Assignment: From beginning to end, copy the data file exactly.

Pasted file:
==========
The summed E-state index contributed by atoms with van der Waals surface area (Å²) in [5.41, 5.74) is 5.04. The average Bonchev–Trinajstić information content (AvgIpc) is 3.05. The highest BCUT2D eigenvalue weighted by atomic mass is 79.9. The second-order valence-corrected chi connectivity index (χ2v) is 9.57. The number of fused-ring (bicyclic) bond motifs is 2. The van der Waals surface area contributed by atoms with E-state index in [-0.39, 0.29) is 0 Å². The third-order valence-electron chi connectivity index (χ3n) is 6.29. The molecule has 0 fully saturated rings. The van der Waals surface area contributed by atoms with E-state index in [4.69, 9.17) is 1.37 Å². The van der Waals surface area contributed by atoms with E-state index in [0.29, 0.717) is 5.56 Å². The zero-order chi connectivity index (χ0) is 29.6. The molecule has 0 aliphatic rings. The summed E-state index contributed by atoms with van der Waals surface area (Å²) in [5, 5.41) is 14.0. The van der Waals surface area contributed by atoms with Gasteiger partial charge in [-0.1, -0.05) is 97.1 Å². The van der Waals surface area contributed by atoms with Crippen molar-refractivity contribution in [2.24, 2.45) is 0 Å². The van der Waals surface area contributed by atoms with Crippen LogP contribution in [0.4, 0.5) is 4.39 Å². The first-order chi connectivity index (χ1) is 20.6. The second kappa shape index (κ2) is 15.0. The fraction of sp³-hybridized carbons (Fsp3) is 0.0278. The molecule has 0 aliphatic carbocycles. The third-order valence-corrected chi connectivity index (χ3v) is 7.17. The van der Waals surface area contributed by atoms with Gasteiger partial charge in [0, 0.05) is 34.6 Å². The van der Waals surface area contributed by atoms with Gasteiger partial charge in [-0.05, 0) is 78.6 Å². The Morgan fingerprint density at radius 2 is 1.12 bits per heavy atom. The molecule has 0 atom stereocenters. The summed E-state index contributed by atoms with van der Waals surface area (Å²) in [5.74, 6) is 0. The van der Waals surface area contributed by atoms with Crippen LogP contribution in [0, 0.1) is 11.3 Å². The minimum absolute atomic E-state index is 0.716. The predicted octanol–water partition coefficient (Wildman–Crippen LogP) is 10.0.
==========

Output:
The summed E-state index contributed by atoms with van der Waals surface area (Å²) in [5.41, 5.74) is 5.04. The average Bonchev–Trinajstić information content (AvgIpc) is 3.05. The highest BCUT2D eigenvalue weighted by atomic mass is 79.9. The second-order valence-corrected chi connectivity index (χ2v) is 9.57. The number of fused-ring (bicyclic) bond motifs is 2. The van der Waals surface area contributed by atoms with E-state index in [-0.39, 0.29) is 0 Å². The third-order valence-electron chi connectivity index (χ3n) is 6.29. The molecule has 0 fully saturated rings. The van der Waals surface area contributed by atoms with E-state index in [4.69, 9.17) is 1.37 Å². The van der Waals surface area contributed by atoms with E-state index in [0.29, 0.717) is 5.56 Å². The zero-order chi connectivity index (χ0) is 29.6. The molecule has 0 aliphatic rings. The summed E-state index contributed by atoms with van der Waals surface area (Å²) in [5, 5.41) is 14.0. The van der Waals surface area contributed by atoms with Gasteiger partial charge in [-0.1, -0.05) is 97.1 Å². The van der Waals surface area contributed by atoms with Crippen molar-refractivity contribution in [2.24, 2.45) is 0 Å². The van der Waals surface area contributed by atoms with Crippen LogP contribution in [0.4, 0.5) is 4.39 Å². The first-order chi connectivity index (χ1) is 20.6. The second kappa shape index (κ2) is 15.0. The fraction of sp³-hybridized carbons (Fsp3) is 0.0278. The molecule has 0 aliphatic carbocycles. The third-order valence-corrected chi connectivity index (χ3v) is 7.17. The van der Waals surface area contributed by atoms with Gasteiger partial charge in [0, 0.05) is 34.6 Å². The van der Waals surface area contributed by atoms with Gasteiger partial charge in [-0.05, 0) is 78.6 Å². The Morgan fingerprint density at radius 2 is 1.12 bits per heavy atom. The molecule has 0 atom stereocenters. The summed E-state index contributed by atoms with van der Waals surface area (Å²) in [5.74, 6) is 0. The van der Waals surface area contributed by atoms with Crippen LogP contribution in [0, 0.1) is 11.3 Å². The minimum absolute atomic E-state index is 0.716. The predicted octanol–water partition coefficient (Wildman–Crippen LogP) is 10.0.